CARACAS (Reuters) - Venezuela’s opposition leader vowed on Sunday to fight late Hugo Chavez’s preferred successor for the presidency next month and the pair quickly locked horns in an angry war of words.
Henrique Capriles, a 40-year-old state governor, will face election favourite and acting President Nicolas Maduro. The pair must register their candidacies for the April 14 vote on Monday.
The election will decide whether Chavez’s self-styled socialist and nationalist revolution will live on in the country with the world’s largest proven oil reserves.
“I am going to fight,” Capriles said at a news conference. “Nicolas, I am not going to give you a free pass. You will have to beat me with votes.”
Former Vice President Maduro, 50, a husky one-time bus driver and union leader turned politician who echoes Chavez’s anti-imperialist rhetoric, is expected to win comfortably, according to two recent polls.
Maduro pushed for a snap election to cash in on a wave of empathy triggered by Chavez’s death Tuesday at age 58 after a two-year battle with cancer. He was sworn in as acting president on Friday to the fury of Capriles.
“You have used the body of the president for political campaigning,” Capriles said of Maduro on Saturday, triggering an angry rebuke.
Maduro accused Capriles of sowing hate.
“You wretched loser!” Maduro said of Capriles in a televised speech. “You have shown your true face - that of a fascist.”
Capriles, the centrist Miranda state governor who often wears a baseball cap and tennis shoes, lost to Chavez in October. But he won 44 percent of the vote - the strongest showing by the opposition against Chavez.
Capriles has accused the government and Supreme Court of fraud for letting Maduro campaign without stepping down.
Opposition supporters were trying to raise their spirits despite the odds.
“There’s no reason to think that the opposition is condemned to defeat,” Teodoro Petkoff, an anti-government newspaper editor, said on his Sunday talk show.
Maduro has vowed to carry on where Chavez left off and ratify his policy platform. He acknowledged he has big shoes to fill.
“I am not Chavez - speaking strictly in terms of the intelligence, charisma, historical force, leadership capacity and spiritual grandeur of our comandante,” he told a crowd on Saturday.
Chavez was immensely popular among Venezuela’s poor for funnelling vast oil wealth into social programs and handouts.
The heavy government spending and currency devaluations have contributed to annual inflation of more than 20 percent, hurting consumers.
“Maduro’s success will depend on if he can fix the economy and its distortions,” said a former high-level official in the Chavez government who declined to be named. “If he does that, he could emerge as a strong leader instead of one who is an heir.”
Maduro’s first official meeting on Saturday was with officials from China, whom Chavez courted to provide an alternative to investment that traditionally came from the United States.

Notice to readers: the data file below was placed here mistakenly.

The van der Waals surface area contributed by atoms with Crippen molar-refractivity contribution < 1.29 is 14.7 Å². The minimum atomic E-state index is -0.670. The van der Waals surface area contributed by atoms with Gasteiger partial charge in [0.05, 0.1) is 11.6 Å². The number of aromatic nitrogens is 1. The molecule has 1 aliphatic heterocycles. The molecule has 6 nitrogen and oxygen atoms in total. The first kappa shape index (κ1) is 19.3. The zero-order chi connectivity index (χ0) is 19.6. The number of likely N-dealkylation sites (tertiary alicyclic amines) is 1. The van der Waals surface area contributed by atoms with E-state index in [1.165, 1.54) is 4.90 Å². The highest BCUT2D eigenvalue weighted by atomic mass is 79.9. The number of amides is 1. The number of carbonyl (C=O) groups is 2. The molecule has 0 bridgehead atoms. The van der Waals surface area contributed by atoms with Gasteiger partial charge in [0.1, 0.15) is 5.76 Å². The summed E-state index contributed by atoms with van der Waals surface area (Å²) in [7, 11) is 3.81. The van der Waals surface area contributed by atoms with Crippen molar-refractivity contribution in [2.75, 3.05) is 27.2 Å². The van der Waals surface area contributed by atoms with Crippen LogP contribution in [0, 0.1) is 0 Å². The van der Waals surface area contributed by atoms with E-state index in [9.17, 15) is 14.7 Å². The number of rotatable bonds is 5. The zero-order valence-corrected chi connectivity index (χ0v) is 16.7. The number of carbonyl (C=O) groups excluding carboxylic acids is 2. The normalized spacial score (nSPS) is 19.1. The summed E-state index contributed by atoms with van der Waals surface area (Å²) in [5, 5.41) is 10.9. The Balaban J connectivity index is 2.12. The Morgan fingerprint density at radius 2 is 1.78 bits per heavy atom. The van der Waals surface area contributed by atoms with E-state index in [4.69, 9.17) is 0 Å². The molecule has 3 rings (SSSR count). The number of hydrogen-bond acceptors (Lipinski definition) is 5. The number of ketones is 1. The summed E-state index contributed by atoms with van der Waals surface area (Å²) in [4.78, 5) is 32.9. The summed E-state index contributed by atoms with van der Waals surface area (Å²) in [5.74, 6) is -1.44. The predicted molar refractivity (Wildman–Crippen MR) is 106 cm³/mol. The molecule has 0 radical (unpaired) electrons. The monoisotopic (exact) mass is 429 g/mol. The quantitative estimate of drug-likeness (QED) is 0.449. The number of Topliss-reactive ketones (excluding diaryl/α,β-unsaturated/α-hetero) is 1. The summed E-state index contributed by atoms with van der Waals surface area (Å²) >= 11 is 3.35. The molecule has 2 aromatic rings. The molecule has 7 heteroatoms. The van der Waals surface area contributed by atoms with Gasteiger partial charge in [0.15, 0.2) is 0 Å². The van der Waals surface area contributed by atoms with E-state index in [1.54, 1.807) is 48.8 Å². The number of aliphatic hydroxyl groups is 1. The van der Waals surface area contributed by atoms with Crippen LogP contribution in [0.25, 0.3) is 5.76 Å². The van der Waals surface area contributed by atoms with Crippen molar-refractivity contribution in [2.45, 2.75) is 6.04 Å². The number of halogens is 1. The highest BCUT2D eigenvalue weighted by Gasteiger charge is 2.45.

He has adopted his mentor’s touch for the theatrical, accusing imperialists, often a Chavez euphemism for the United States, of killing the charismatic but divisive leader by infecting him with cancer.
Emotional tributes were paid at a religious service at the military academy housing Chavez’s casket on Sunday. Several million people have visited his coffin so far and his remains will be moved on Friday to a museum where a tomb is being built to show his embalmed corpse.
He may be moved later to another site next to the remains of his hero: 19th century liberator Simon Bolivar.
Chavez scared investors with nationalizations and railed against the wealthy. In heavily polarized Venezuela some well-to-do citizens toasted his death with champagne.
If elected, Capriles says he would copy Brazil’s “modern left” model of economic and social policies.
Given the state resources at Maduro’s disposal and the limited time for campaigning, Capriles faces an uphill battle.
“If the opposition runs, they’ll lose. If they don’t run, they lose even more!” tweeted Andres Izarra, who served as information minister under Chavez.
The opposition rank-and-file is heavily demoralized after losing last year’s presidential race and getting hammered in gubernatorial elections in December, stoking internal party divisions.
“There’s no doubt that it’s an uphill race for Capriles,” local political analyst Luis Vicente Leon said. “The trouble is that given the race is so close to Chavez’s death, emotions get inflamed and the candidate probably continues to be Chavez rather than Maduro.”
With reporting by Ana Isabel Martinez, Simon Gardner, Terry Wade, Pablo Garibian, Deisy Buitrago, Mario Naranjo and Enrique Andres Pretel; Editing by Stacey Joyce and Cynthia Osterman